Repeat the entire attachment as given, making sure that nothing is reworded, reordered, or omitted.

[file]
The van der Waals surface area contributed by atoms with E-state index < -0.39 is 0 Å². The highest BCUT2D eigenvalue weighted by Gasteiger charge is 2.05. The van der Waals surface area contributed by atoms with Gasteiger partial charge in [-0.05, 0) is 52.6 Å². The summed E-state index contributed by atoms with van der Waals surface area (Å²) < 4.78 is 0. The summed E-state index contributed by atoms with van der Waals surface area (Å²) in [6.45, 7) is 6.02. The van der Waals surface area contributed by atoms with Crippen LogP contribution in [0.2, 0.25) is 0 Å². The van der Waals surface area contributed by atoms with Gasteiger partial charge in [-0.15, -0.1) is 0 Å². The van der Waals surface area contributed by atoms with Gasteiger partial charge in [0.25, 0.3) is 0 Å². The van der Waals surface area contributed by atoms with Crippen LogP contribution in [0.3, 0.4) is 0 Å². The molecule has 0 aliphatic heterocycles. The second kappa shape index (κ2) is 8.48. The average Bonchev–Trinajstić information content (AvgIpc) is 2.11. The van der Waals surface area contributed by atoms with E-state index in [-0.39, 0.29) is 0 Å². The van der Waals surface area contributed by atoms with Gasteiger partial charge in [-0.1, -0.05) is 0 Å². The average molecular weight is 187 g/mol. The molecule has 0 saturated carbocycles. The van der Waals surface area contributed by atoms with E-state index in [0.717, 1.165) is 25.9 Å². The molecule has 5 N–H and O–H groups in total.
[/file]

The van der Waals surface area contributed by atoms with E-state index < -0.39 is 0 Å². The highest BCUT2D eigenvalue weighted by Gasteiger charge is 2.05. The van der Waals surface area contributed by atoms with Gasteiger partial charge in [-0.05, 0) is 52.6 Å². The summed E-state index contributed by atoms with van der Waals surface area (Å²) < 4.78 is 0. The summed E-state index contributed by atoms with van der Waals surface area (Å²) in [6.45, 7) is 6.02. The van der Waals surface area contributed by atoms with Crippen LogP contribution in [0.2, 0.25) is 0 Å². The van der Waals surface area contributed by atoms with Gasteiger partial charge in [-0.15, -0.1) is 0 Å². The van der Waals surface area contributed by atoms with Gasteiger partial charge in [0.25, 0.3) is 0 Å². The van der Waals surface area contributed by atoms with Crippen LogP contribution in [0.3, 0.4) is 0 Å². The molecule has 0 aliphatic heterocycles. The second kappa shape index (κ2) is 8.48. The average Bonchev–Trinajstić information content (AvgIpc) is 2.11. The van der Waals surface area contributed by atoms with E-state index in [-0.39, 0.29) is 0 Å². The van der Waals surface area contributed by atoms with Gasteiger partial charge in [-0.1, -0.05) is 0 Å². The average molecular weight is 187 g/mol. The molecule has 0 saturated carbocycles. The van der Waals surface area contributed by atoms with E-state index in [0.717, 1.165) is 25.9 Å². The molecule has 5 N–H and O–H groups in total.